This has one BIG exception. The other side of CPS is of course people who want children. Foster parents. They can't, or won't, get them the regular way, and of course group 3) is a good source of children, because they're unable to defend themselves legally, and there's DAMN many of them. Problem is, this will go badly wrong with children that are above a certain very young age (because they'll understand what is being done to them and when that happens, of course a significant portion uses violence against foster parents, and anyone and anything around them. Can you blame them ?). Hence the constant effort by CPS organisations to change the laws so they can interfere sooner and sooner in the life of a child. Right into the womb [1]

The truly terrible part of foster parents is that becoming foster parents ... they may do that for criminal reasons (worst case because they're paedophiles that want access to and power over children). CPS of course, is heavily incentivized to cover this up. Unless you think it is good for a government department, whose only useful currency is making politicians look good, to admit they handed children over to paedophiles, sometimes with handcuffs around the childrens' wrists. It is equally obvious to see that this will, inevitably, happen to these services.

And of course there is a group where CPS actually help: parents are human. They may die. They may get ill to the point they can't take care of children. They may run away, for whatever reason. They may be taken away by other parts of the state, like the criminal justice system or adult psychiatry. This of course, can never be a reason to use the violence of CPS institutions against these children (which is done anyway, of course), but this is presumably a good use for foster parents. But this is a tiny minority of children in "protection" everywhere.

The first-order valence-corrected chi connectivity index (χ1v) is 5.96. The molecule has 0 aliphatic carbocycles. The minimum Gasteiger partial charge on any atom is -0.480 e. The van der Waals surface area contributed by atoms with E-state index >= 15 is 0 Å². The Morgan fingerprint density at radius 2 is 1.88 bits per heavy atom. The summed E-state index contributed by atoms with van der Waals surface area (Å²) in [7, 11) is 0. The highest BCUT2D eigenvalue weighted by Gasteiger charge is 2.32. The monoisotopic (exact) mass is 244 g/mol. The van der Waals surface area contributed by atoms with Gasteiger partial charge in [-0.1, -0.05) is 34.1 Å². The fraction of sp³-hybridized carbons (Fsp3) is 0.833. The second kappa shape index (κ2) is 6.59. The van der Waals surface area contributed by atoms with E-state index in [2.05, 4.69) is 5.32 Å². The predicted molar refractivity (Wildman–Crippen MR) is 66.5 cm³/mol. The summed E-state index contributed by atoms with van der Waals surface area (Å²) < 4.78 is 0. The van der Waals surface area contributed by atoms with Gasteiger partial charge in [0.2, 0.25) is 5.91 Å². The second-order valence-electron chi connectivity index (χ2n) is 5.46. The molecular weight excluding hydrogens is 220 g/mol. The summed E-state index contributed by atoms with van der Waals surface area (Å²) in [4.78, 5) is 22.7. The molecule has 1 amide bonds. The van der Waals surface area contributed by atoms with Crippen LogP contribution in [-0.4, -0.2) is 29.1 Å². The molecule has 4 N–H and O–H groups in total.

In most places CPS is also used as a correctional facility for criminal youth. This may or may not be separate from regular CPS, although it mostly isn't. Also, in many places, for children, acting against CPS decisions is pretty much the only possible crime a child can commit. This, of course, was instituted at the request of CPS in most cases (coincidence ? Hah !).

Obviously at a high level the CPS organisation will maximize incoming money and size of the organisation, while minimizing having it's employees in contact with the disincentives.

So anybody at the top of this organisation has only one option available to them. "Treat" as many innocent kids as possible, and stay as far away as possible from actual problems, with the exception of forms of abandonment, and provide people who want them with a source of children.

Now there's a slight issue with that. Treating those kids (past a certain level) ... means kidnapping them and locking them up against their will. Which, of course, is very traumatic, which is why the threats work. An issue is that this does of course cause long term psychological damage to those children, but ...

If there is a very public case of child abuse, they'll send someone out to "deal" with that one specifically, of course.